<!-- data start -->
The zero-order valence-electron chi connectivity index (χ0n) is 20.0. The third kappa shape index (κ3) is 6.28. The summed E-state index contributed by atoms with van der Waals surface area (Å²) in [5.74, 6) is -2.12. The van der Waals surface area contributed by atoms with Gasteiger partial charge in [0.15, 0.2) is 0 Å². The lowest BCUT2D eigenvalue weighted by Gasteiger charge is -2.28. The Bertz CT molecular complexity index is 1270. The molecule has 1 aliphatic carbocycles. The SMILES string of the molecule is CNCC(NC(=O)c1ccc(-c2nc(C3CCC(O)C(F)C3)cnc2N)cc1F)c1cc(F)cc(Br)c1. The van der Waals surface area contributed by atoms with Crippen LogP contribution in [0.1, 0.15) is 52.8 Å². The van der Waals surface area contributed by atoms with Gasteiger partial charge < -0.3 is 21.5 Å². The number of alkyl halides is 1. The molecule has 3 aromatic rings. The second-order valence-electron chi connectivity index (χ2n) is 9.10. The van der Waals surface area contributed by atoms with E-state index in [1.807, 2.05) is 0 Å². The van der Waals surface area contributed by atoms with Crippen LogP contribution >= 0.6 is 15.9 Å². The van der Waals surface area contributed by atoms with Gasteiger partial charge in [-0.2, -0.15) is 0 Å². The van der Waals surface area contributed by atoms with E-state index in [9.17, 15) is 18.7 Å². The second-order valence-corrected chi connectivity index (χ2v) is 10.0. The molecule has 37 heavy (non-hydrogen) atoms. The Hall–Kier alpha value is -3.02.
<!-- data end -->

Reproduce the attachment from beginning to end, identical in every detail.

The zero-order valence-electron chi connectivity index (χ0n) is 20.0. The third kappa shape index (κ3) is 6.28. The summed E-state index contributed by atoms with van der Waals surface area (Å²) in [5.74, 6) is -2.12. The van der Waals surface area contributed by atoms with Gasteiger partial charge in [0.15, 0.2) is 0 Å². The lowest BCUT2D eigenvalue weighted by Gasteiger charge is -2.28. The Bertz CT molecular complexity index is 1270. The molecule has 1 aliphatic carbocycles. The SMILES string of the molecule is CNCC(NC(=O)c1ccc(-c2nc(C3CCC(O)C(F)C3)cnc2N)cc1F)c1cc(F)cc(Br)c1. The van der Waals surface area contributed by atoms with Crippen LogP contribution in [0.1, 0.15) is 52.8 Å². The van der Waals surface area contributed by atoms with Gasteiger partial charge < -0.3 is 21.5 Å². The number of alkyl halides is 1. The molecule has 3 aromatic rings. The second-order valence-electron chi connectivity index (χ2n) is 9.10. The van der Waals surface area contributed by atoms with E-state index in [1.807, 2.05) is 0 Å². The van der Waals surface area contributed by atoms with Crippen LogP contribution >= 0.6 is 15.9 Å². The van der Waals surface area contributed by atoms with Gasteiger partial charge in [-0.2, -0.15) is 0 Å². The van der Waals surface area contributed by atoms with E-state index in [9.17, 15) is 18.7 Å². The second-order valence-corrected chi connectivity index (χ2v) is 10.0. The molecule has 37 heavy (non-hydrogen) atoms. The Hall–Kier alpha value is -3.02.